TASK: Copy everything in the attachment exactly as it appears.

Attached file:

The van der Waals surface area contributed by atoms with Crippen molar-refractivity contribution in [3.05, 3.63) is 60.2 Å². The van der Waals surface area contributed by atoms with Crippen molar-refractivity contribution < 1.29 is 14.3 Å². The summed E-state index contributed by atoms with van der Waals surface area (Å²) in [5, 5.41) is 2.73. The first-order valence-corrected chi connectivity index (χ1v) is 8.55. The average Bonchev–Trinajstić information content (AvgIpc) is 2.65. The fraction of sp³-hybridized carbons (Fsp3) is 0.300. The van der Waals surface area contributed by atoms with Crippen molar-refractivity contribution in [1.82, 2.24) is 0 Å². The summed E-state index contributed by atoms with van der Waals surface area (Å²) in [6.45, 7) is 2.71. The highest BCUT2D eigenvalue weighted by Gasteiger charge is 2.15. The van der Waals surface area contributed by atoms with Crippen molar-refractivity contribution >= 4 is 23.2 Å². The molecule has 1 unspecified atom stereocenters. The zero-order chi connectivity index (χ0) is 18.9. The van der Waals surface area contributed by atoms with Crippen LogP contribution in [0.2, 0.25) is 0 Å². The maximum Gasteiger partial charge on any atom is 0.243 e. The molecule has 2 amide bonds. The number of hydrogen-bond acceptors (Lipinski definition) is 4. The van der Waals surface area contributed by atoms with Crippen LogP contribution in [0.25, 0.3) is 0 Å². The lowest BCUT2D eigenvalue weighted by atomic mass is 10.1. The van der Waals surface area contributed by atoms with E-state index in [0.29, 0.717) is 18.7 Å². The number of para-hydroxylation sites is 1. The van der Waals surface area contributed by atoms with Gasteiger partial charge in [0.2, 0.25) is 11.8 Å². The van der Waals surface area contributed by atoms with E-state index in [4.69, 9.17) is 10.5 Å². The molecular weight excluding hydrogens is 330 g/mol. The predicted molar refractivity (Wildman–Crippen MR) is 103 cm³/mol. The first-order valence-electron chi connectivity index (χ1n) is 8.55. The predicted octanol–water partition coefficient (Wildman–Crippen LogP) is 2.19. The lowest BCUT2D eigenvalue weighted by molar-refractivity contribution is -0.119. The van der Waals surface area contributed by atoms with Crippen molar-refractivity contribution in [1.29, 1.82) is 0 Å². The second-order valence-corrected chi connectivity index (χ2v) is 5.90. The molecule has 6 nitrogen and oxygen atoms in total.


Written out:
The van der Waals surface area contributed by atoms with Crippen molar-refractivity contribution in [3.05, 3.63) is 60.2 Å². The van der Waals surface area contributed by atoms with Crippen molar-refractivity contribution < 1.29 is 14.3 Å². The summed E-state index contributed by atoms with van der Waals surface area (Å²) in [5, 5.41) is 2.73. The first-order valence-corrected chi connectivity index (χ1v) is 8.55. The average Bonchev–Trinajstić information content (AvgIpc) is 2.65. The fraction of sp³-hybridized carbons (Fsp3) is 0.300. The van der Waals surface area contributed by atoms with Crippen molar-refractivity contribution in [1.82, 2.24) is 0 Å². The summed E-state index contributed by atoms with van der Waals surface area (Å²) in [6.45, 7) is 2.71. The highest BCUT2D eigenvalue weighted by Gasteiger charge is 2.15. The van der Waals surface area contributed by atoms with Crippen molar-refractivity contribution >= 4 is 23.2 Å². The molecule has 1 unspecified atom stereocenters. The zero-order chi connectivity index (χ0) is 18.9. The van der Waals surface area contributed by atoms with Crippen LogP contribution in [0.2, 0.25) is 0 Å². The maximum Gasteiger partial charge on any atom is 0.243 e. The molecule has 2 amide bonds. The number of hydrogen-bond acceptors (Lipinski definition) is 4. The van der Waals surface area contributed by atoms with Crippen LogP contribution in [0.25, 0.3) is 0 Å². The lowest BCUT2D eigenvalue weighted by atomic mass is 10.1. The van der Waals surface area contributed by atoms with E-state index in [0.29, 0.717) is 18.7 Å². The number of para-hydroxylation sites is 1. The van der Waals surface area contributed by atoms with Gasteiger partial charge in [0.2, 0.25) is 11.8 Å². The van der Waals surface area contributed by atoms with E-state index in [4.69, 9.17) is 10.5 Å². The molecular weight excluding hydrogens is 330 g/mol. The predicted molar refractivity (Wildman–Crippen MR) is 103 cm³/mol. The first-order valence-electron chi connectivity index (χ1n) is 8.55. The predicted octanol–water partition coefficient (Wildman–Crippen LogP) is 2.19. The lowest BCUT2D eigenvalue weighted by molar-refractivity contribution is -0.119. The van der Waals surface area contributed by atoms with Crippen molar-refractivity contribution in [1.29, 1.82) is 0 Å². The second-order valence-corrected chi connectivity index (χ2v) is 5.90. The molecule has 6 nitrogen and oxygen atoms in total.